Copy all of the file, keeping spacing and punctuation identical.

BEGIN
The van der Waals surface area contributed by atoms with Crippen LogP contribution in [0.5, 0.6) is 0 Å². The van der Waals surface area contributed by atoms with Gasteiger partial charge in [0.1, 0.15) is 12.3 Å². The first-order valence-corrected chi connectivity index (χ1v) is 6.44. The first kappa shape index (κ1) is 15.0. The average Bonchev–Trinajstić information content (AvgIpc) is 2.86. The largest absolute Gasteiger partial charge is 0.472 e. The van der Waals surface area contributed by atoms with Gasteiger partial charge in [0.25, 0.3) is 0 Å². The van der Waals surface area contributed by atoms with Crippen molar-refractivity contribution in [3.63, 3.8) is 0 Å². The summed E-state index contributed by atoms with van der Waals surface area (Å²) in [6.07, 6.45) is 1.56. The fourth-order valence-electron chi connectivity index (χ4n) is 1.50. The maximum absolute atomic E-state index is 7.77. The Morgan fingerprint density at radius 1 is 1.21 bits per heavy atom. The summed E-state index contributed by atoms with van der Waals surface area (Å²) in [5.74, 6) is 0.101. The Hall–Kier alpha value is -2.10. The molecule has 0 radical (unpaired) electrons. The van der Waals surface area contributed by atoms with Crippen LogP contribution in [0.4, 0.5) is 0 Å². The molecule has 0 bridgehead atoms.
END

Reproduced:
The van der Waals surface area contributed by atoms with Crippen LogP contribution in [0.5, 0.6) is 0 Å². The van der Waals surface area contributed by atoms with Gasteiger partial charge in [0.1, 0.15) is 12.3 Å². The first-order valence-corrected chi connectivity index (χ1v) is 6.44. The first kappa shape index (κ1) is 15.0. The average Bonchev–Trinajstić information content (AvgIpc) is 2.86. The largest absolute Gasteiger partial charge is 0.472 e. The van der Waals surface area contributed by atoms with Gasteiger partial charge in [0.25, 0.3) is 0 Å². The van der Waals surface area contributed by atoms with Crippen molar-refractivity contribution in [3.63, 3.8) is 0 Å². The summed E-state index contributed by atoms with van der Waals surface area (Å²) in [6.07, 6.45) is 1.56. The fourth-order valence-electron chi connectivity index (χ4n) is 1.50. The maximum absolute atomic E-state index is 7.77. The Morgan fingerprint density at radius 1 is 1.21 bits per heavy atom. The summed E-state index contributed by atoms with van der Waals surface area (Å²) in [5.74, 6) is 0.101. The Hall–Kier alpha value is -2.10. The molecule has 0 radical (unpaired) electrons. The van der Waals surface area contributed by atoms with Crippen LogP contribution in [0.4, 0.5) is 0 Å². The molecule has 0 bridgehead atoms.